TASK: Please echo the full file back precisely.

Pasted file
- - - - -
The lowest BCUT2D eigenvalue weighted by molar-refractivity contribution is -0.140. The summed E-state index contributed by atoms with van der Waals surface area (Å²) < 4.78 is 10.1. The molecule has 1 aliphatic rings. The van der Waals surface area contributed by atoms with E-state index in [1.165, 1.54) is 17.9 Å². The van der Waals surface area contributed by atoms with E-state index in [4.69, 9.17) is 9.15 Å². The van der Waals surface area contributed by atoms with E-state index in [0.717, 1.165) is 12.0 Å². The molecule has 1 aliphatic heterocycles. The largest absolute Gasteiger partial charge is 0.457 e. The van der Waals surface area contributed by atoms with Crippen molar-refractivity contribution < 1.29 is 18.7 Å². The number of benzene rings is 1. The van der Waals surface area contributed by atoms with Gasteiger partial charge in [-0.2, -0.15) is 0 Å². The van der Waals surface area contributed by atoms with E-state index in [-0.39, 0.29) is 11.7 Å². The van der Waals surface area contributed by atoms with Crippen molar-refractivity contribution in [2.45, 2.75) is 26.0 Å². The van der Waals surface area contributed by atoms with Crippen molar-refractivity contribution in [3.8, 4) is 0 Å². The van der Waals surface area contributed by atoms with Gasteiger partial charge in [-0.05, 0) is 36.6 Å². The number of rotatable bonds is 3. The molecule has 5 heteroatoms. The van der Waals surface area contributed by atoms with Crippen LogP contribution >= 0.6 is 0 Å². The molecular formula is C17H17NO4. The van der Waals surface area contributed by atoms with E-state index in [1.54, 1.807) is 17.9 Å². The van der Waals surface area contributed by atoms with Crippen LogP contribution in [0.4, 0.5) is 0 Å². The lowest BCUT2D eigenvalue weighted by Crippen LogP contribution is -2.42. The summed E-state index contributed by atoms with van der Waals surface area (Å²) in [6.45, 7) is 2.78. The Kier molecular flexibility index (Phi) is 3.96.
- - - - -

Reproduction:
The lowest BCUT2D eigenvalue weighted by molar-refractivity contribution is -0.140. The summed E-state index contributed by atoms with van der Waals surface area (Å²) < 4.78 is 10.1. The molecule has 1 aliphatic rings. The van der Waals surface area contributed by atoms with E-state index in [1.165, 1.54) is 17.9 Å². The van der Waals surface area contributed by atoms with E-state index in [4.69, 9.17) is 9.15 Å². The van der Waals surface area contributed by atoms with E-state index in [0.717, 1.165) is 12.0 Å². The molecule has 1 aliphatic heterocycles. The largest absolute Gasteiger partial charge is 0.457 e. The van der Waals surface area contributed by atoms with Crippen molar-refractivity contribution < 1.29 is 18.7 Å². The number of benzene rings is 1. The van der Waals surface area contributed by atoms with Gasteiger partial charge in [-0.2, -0.15) is 0 Å². The van der Waals surface area contributed by atoms with E-state index in [-0.39, 0.29) is 11.7 Å². The van der Waals surface area contributed by atoms with Crippen molar-refractivity contribution in [2.45, 2.75) is 26.0 Å². The van der Waals surface area contributed by atoms with Crippen molar-refractivity contribution in [3.8, 4) is 0 Å². The van der Waals surface area contributed by atoms with Gasteiger partial charge in [-0.05, 0) is 36.6 Å². The number of rotatable bonds is 3. The molecule has 5 heteroatoms. The van der Waals surface area contributed by atoms with Crippen LogP contribution >= 0.6 is 0 Å². The molecular formula is C17H17NO4. The van der Waals surface area contributed by atoms with E-state index in [1.54, 1.807) is 17.9 Å². The van der Waals surface area contributed by atoms with Crippen LogP contribution in [0.4, 0.5) is 0 Å². The lowest BCUT2D eigenvalue weighted by Crippen LogP contribution is -2.42. The summed E-state index contributed by atoms with van der Waals surface area (Å²) in [6.45, 7) is 2.78. The Kier molecular flexibility index (Phi) is 3.96.